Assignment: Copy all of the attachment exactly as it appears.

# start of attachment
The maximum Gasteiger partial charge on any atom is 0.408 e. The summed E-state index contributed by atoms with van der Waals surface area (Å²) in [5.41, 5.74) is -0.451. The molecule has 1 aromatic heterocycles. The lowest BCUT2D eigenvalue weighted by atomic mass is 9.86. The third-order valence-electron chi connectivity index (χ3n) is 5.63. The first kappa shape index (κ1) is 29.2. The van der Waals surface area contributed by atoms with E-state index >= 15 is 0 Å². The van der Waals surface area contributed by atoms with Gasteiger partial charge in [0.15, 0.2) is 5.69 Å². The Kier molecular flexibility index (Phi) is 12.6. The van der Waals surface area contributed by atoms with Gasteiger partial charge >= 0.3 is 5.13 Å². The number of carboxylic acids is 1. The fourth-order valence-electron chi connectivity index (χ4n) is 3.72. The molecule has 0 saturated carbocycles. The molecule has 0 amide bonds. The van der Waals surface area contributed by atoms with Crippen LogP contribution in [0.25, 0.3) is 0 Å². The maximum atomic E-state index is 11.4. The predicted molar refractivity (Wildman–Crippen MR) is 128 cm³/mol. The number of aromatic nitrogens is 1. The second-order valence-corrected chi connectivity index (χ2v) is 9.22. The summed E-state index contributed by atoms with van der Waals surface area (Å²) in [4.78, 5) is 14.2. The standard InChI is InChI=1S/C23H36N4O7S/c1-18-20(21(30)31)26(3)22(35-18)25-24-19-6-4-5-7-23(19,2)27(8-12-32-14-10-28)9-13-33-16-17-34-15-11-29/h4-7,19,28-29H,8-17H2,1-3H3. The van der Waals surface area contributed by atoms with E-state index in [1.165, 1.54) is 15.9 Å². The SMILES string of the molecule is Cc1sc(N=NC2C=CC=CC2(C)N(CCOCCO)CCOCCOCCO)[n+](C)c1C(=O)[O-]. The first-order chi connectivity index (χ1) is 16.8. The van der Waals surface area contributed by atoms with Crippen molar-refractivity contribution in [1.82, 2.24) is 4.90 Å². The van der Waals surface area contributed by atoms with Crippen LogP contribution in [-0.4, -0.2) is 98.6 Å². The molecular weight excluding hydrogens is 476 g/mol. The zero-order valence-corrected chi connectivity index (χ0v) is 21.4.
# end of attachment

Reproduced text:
The maximum Gasteiger partial charge on any atom is 0.408 e. The summed E-state index contributed by atoms with van der Waals surface area (Å²) in [5.41, 5.74) is -0.451. The molecule has 1 aromatic heterocycles. The lowest BCUT2D eigenvalue weighted by atomic mass is 9.86. The third-order valence-electron chi connectivity index (χ3n) is 5.63. The first kappa shape index (κ1) is 29.2. The van der Waals surface area contributed by atoms with E-state index >= 15 is 0 Å². The van der Waals surface area contributed by atoms with Gasteiger partial charge in [0.15, 0.2) is 5.69 Å². The Kier molecular flexibility index (Phi) is 12.6. The van der Waals surface area contributed by atoms with Gasteiger partial charge >= 0.3 is 5.13 Å². The number of carboxylic acids is 1. The fourth-order valence-electron chi connectivity index (χ4n) is 3.72. The molecule has 0 saturated carbocycles. The molecule has 0 amide bonds. The van der Waals surface area contributed by atoms with Crippen LogP contribution in [0.25, 0.3) is 0 Å². The maximum atomic E-state index is 11.4. The predicted molar refractivity (Wildman–Crippen MR) is 128 cm³/mol. The number of aromatic nitrogens is 1. The second-order valence-corrected chi connectivity index (χ2v) is 9.22. The summed E-state index contributed by atoms with van der Waals surface area (Å²) in [4.78, 5) is 14.2. The standard InChI is InChI=1S/C23H36N4O7S/c1-18-20(21(30)31)26(3)22(35-18)25-24-19-6-4-5-7-23(19,2)27(8-12-32-14-10-28)9-13-33-16-17-34-15-11-29/h4-7,19,28-29H,8-17H2,1-3H3. The van der Waals surface area contributed by atoms with E-state index in [1.165, 1.54) is 15.9 Å². The SMILES string of the molecule is Cc1sc(N=NC2C=CC=CC2(C)N(CCOCCO)CCOCCOCCO)[n+](C)c1C(=O)[O-]. The first-order chi connectivity index (χ1) is 16.8. The van der Waals surface area contributed by atoms with Crippen molar-refractivity contribution in [1.82, 2.24) is 4.90 Å². The van der Waals surface area contributed by atoms with Crippen LogP contribution in [-0.4, -0.2) is 98.6 Å². The molecular weight excluding hydrogens is 476 g/mol. The zero-order valence-corrected chi connectivity index (χ0v) is 21.4.